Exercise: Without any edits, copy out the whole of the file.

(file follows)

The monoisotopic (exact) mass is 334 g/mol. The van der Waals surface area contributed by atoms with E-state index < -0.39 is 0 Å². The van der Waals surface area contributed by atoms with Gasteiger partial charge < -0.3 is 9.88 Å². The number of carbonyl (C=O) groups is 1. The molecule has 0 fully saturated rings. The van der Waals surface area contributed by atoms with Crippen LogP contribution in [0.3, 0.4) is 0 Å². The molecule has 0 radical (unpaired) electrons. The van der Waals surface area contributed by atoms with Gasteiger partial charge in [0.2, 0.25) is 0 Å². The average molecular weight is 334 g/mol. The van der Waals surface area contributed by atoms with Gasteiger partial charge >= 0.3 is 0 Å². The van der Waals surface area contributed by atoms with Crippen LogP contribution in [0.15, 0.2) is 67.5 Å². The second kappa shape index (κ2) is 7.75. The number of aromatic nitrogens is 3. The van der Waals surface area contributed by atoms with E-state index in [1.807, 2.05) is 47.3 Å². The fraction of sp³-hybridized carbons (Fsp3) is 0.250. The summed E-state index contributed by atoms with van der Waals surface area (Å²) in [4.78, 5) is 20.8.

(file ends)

The monoisotopic (exact) mass is 334 g/mol. The van der Waals surface area contributed by atoms with E-state index < -0.39 is 0 Å². The van der Waals surface area contributed by atoms with Gasteiger partial charge < -0.3 is 9.88 Å². The number of carbonyl (C=O) groups is 1. The molecule has 0 fully saturated rings. The van der Waals surface area contributed by atoms with Crippen LogP contribution in [0.3, 0.4) is 0 Å². The molecule has 0 radical (unpaired) electrons. The van der Waals surface area contributed by atoms with Gasteiger partial charge in [0.2, 0.25) is 0 Å². The average molecular weight is 334 g/mol. The van der Waals surface area contributed by atoms with Gasteiger partial charge >= 0.3 is 0 Å². The van der Waals surface area contributed by atoms with Crippen LogP contribution in [0.15, 0.2) is 67.5 Å². The second kappa shape index (κ2) is 7.75. The number of aromatic nitrogens is 3. The van der Waals surface area contributed by atoms with E-state index in [1.807, 2.05) is 47.3 Å². The fraction of sp³-hybridized carbons (Fsp3) is 0.250. The summed E-state index contributed by atoms with van der Waals surface area (Å²) in [4.78, 5) is 20.8.